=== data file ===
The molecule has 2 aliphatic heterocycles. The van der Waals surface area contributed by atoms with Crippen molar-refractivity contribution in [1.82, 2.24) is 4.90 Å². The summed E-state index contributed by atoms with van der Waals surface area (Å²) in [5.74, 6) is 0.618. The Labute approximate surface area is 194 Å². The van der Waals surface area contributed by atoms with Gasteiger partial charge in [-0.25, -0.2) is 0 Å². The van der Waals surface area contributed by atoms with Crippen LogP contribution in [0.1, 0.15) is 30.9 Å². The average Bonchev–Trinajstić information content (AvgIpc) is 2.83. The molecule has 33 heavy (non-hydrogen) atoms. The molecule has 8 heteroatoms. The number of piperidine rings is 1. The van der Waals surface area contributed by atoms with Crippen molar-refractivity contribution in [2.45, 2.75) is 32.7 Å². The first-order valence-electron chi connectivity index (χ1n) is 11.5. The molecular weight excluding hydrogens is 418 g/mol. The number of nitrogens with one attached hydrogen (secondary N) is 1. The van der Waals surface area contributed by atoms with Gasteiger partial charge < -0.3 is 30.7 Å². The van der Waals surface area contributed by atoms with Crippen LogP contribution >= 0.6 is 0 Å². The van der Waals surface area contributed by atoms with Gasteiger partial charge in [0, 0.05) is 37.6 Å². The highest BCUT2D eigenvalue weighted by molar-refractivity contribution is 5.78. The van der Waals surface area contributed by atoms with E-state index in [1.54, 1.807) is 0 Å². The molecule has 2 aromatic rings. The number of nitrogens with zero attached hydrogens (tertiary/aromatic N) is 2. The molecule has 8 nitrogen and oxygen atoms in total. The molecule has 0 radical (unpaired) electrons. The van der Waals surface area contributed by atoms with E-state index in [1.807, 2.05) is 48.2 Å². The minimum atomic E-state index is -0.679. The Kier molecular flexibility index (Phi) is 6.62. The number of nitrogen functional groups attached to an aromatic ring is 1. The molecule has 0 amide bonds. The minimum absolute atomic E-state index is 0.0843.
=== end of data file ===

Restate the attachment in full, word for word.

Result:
The molecule has 2 aliphatic heterocycles. The van der Waals surface area contributed by atoms with Crippen molar-refractivity contribution in [1.82, 2.24) is 4.90 Å². The summed E-state index contributed by atoms with van der Waals surface area (Å²) in [5.74, 6) is 0.618. The Labute approximate surface area is 194 Å². The van der Waals surface area contributed by atoms with Gasteiger partial charge in [-0.25, -0.2) is 0 Å². The van der Waals surface area contributed by atoms with Crippen LogP contribution in [0.1, 0.15) is 30.9 Å². The average Bonchev–Trinajstić information content (AvgIpc) is 2.83. The molecule has 33 heavy (non-hydrogen) atoms. The molecule has 8 heteroatoms. The number of piperidine rings is 1. The van der Waals surface area contributed by atoms with Crippen molar-refractivity contribution in [2.45, 2.75) is 32.7 Å². The first-order valence-electron chi connectivity index (χ1n) is 11.5. The molecular weight excluding hydrogens is 418 g/mol. The number of nitrogens with one attached hydrogen (secondary N) is 1. The van der Waals surface area contributed by atoms with Gasteiger partial charge < -0.3 is 30.7 Å². The van der Waals surface area contributed by atoms with Crippen LogP contribution >= 0.6 is 0 Å². The van der Waals surface area contributed by atoms with Gasteiger partial charge in [0, 0.05) is 37.6 Å². The highest BCUT2D eigenvalue weighted by molar-refractivity contribution is 5.78. The van der Waals surface area contributed by atoms with E-state index in [1.54, 1.807) is 0 Å². The molecule has 2 aromatic rings. The number of nitrogens with zero attached hydrogens (tertiary/aromatic N) is 2. The molecule has 8 nitrogen and oxygen atoms in total. The molecule has 0 radical (unpaired) electrons. The van der Waals surface area contributed by atoms with E-state index in [1.807, 2.05) is 48.2 Å². The minimum atomic E-state index is -0.679. The Kier molecular flexibility index (Phi) is 6.62. The number of nitrogen functional groups attached to an aromatic ring is 1. The molecule has 0 amide bonds. The minimum absolute atomic E-state index is 0.0843.